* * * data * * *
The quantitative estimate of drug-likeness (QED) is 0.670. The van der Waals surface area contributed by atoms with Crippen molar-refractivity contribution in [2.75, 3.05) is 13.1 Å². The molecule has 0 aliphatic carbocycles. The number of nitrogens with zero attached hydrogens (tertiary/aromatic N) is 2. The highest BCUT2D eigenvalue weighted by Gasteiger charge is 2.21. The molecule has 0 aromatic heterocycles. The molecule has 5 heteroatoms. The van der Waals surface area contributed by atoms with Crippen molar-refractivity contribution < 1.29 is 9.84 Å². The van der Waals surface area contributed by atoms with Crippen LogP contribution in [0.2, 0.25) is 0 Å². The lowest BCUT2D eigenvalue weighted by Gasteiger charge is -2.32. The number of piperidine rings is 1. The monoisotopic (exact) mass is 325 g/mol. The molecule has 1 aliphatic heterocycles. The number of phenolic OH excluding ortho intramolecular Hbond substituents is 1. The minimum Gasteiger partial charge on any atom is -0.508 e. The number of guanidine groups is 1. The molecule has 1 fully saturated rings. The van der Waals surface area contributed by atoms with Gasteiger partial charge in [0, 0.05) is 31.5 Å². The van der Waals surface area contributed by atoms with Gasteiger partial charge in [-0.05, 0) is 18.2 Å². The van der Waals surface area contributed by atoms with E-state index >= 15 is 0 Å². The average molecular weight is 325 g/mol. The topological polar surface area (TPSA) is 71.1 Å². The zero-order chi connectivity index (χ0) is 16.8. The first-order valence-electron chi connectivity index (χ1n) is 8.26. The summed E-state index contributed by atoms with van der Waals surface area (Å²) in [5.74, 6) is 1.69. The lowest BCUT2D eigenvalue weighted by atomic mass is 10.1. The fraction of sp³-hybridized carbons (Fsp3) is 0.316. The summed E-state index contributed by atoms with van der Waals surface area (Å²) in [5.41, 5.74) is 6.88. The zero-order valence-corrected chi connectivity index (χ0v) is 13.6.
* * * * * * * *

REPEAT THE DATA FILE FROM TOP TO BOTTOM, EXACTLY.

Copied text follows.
The quantitative estimate of drug-likeness (QED) is 0.670. The van der Waals surface area contributed by atoms with Crippen molar-refractivity contribution in [2.75, 3.05) is 13.1 Å². The molecule has 0 aliphatic carbocycles. The number of nitrogens with zero attached hydrogens (tertiary/aromatic N) is 2. The highest BCUT2D eigenvalue weighted by Gasteiger charge is 2.21. The molecule has 0 aromatic heterocycles. The molecule has 5 heteroatoms. The van der Waals surface area contributed by atoms with Crippen molar-refractivity contribution < 1.29 is 9.84 Å². The van der Waals surface area contributed by atoms with Crippen LogP contribution in [0.2, 0.25) is 0 Å². The lowest BCUT2D eigenvalue weighted by Gasteiger charge is -2.32. The number of piperidine rings is 1. The monoisotopic (exact) mass is 325 g/mol. The molecule has 1 aliphatic heterocycles. The number of phenolic OH excluding ortho intramolecular Hbond substituents is 1. The minimum Gasteiger partial charge on any atom is -0.508 e. The number of guanidine groups is 1. The molecule has 1 fully saturated rings. The van der Waals surface area contributed by atoms with Gasteiger partial charge in [0, 0.05) is 31.5 Å². The van der Waals surface area contributed by atoms with Gasteiger partial charge in [-0.05, 0) is 18.2 Å². The van der Waals surface area contributed by atoms with E-state index >= 15 is 0 Å². The average molecular weight is 325 g/mol. The topological polar surface area (TPSA) is 71.1 Å². The zero-order chi connectivity index (χ0) is 16.8. The first-order valence-electron chi connectivity index (χ1n) is 8.26. The summed E-state index contributed by atoms with van der Waals surface area (Å²) in [5.74, 6) is 1.69. The lowest BCUT2D eigenvalue weighted by atomic mass is 10.1. The fraction of sp³-hybridized carbons (Fsp3) is 0.316. The summed E-state index contributed by atoms with van der Waals surface area (Å²) in [5.41, 5.74) is 6.88. The zero-order valence-corrected chi connectivity index (χ0v) is 13.6.